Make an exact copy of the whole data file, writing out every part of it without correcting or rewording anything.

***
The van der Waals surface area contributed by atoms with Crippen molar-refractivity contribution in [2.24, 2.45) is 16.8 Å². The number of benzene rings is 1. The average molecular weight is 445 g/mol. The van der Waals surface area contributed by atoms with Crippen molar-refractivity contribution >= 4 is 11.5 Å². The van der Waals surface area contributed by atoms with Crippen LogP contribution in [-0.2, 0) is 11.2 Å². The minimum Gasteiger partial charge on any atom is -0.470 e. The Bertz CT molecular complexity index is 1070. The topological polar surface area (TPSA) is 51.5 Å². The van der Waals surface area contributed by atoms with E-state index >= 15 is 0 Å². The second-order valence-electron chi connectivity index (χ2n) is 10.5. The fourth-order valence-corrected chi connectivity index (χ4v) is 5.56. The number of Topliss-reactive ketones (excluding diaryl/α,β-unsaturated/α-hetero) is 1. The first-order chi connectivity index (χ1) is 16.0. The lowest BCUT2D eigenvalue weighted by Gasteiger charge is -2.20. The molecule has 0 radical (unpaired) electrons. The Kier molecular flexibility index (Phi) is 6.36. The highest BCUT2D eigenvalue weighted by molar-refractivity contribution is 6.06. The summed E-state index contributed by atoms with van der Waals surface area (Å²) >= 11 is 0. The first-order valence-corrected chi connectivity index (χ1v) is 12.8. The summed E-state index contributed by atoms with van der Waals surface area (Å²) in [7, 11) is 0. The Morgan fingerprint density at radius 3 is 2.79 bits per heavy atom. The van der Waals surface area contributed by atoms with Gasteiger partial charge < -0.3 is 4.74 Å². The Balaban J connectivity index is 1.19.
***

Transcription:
The van der Waals surface area contributed by atoms with Crippen molar-refractivity contribution in [2.24, 2.45) is 16.8 Å². The number of benzene rings is 1. The average molecular weight is 445 g/mol. The van der Waals surface area contributed by atoms with Crippen molar-refractivity contribution >= 4 is 11.5 Å². The van der Waals surface area contributed by atoms with Crippen LogP contribution in [-0.2, 0) is 11.2 Å². The minimum Gasteiger partial charge on any atom is -0.470 e. The Bertz CT molecular complexity index is 1070. The topological polar surface area (TPSA) is 51.5 Å². The van der Waals surface area contributed by atoms with E-state index >= 15 is 0 Å². The second-order valence-electron chi connectivity index (χ2n) is 10.5. The fourth-order valence-corrected chi connectivity index (χ4v) is 5.56. The number of Topliss-reactive ketones (excluding diaryl/α,β-unsaturated/α-hetero) is 1. The first-order chi connectivity index (χ1) is 16.0. The lowest BCUT2D eigenvalue weighted by Gasteiger charge is -2.20. The molecule has 0 radical (unpaired) electrons. The Kier molecular flexibility index (Phi) is 6.36. The highest BCUT2D eigenvalue weighted by molar-refractivity contribution is 6.06. The summed E-state index contributed by atoms with van der Waals surface area (Å²) >= 11 is 0. The first-order valence-corrected chi connectivity index (χ1v) is 12.8. The summed E-state index contributed by atoms with van der Waals surface area (Å²) in [7, 11) is 0. The Morgan fingerprint density at radius 3 is 2.79 bits per heavy atom. The van der Waals surface area contributed by atoms with Gasteiger partial charge < -0.3 is 4.74 Å². The Balaban J connectivity index is 1.19.